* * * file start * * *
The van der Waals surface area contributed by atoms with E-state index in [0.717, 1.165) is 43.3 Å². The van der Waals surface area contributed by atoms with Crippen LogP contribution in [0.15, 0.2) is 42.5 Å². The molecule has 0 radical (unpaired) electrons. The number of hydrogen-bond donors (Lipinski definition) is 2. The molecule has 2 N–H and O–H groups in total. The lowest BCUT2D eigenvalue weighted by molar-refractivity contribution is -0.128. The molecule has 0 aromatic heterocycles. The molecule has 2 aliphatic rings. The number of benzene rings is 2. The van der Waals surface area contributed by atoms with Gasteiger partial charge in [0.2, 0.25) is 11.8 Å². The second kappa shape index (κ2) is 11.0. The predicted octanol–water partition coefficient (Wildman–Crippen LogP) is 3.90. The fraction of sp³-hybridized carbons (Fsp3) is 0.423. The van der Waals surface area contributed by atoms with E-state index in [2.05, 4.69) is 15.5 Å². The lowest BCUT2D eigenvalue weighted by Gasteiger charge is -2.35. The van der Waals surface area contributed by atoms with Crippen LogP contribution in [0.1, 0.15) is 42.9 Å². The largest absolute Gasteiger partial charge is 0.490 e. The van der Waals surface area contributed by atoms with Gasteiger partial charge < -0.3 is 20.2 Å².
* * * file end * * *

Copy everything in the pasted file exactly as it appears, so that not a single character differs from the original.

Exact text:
The van der Waals surface area contributed by atoms with E-state index in [0.717, 1.165) is 43.3 Å². The van der Waals surface area contributed by atoms with Crippen LogP contribution in [0.15, 0.2) is 42.5 Å². The molecule has 0 radical (unpaired) electrons. The number of hydrogen-bond donors (Lipinski definition) is 2. The molecule has 2 N–H and O–H groups in total. The lowest BCUT2D eigenvalue weighted by molar-refractivity contribution is -0.128. The molecule has 0 aromatic heterocycles. The molecule has 2 aliphatic rings. The number of benzene rings is 2. The van der Waals surface area contributed by atoms with Gasteiger partial charge in [0.2, 0.25) is 11.8 Å². The second kappa shape index (κ2) is 11.0. The predicted octanol–water partition coefficient (Wildman–Crippen LogP) is 3.90. The fraction of sp³-hybridized carbons (Fsp3) is 0.423. The van der Waals surface area contributed by atoms with E-state index in [2.05, 4.69) is 15.5 Å². The lowest BCUT2D eigenvalue weighted by Gasteiger charge is -2.35. The van der Waals surface area contributed by atoms with Crippen LogP contribution in [0.1, 0.15) is 42.9 Å². The largest absolute Gasteiger partial charge is 0.490 e. The van der Waals surface area contributed by atoms with Gasteiger partial charge < -0.3 is 20.2 Å².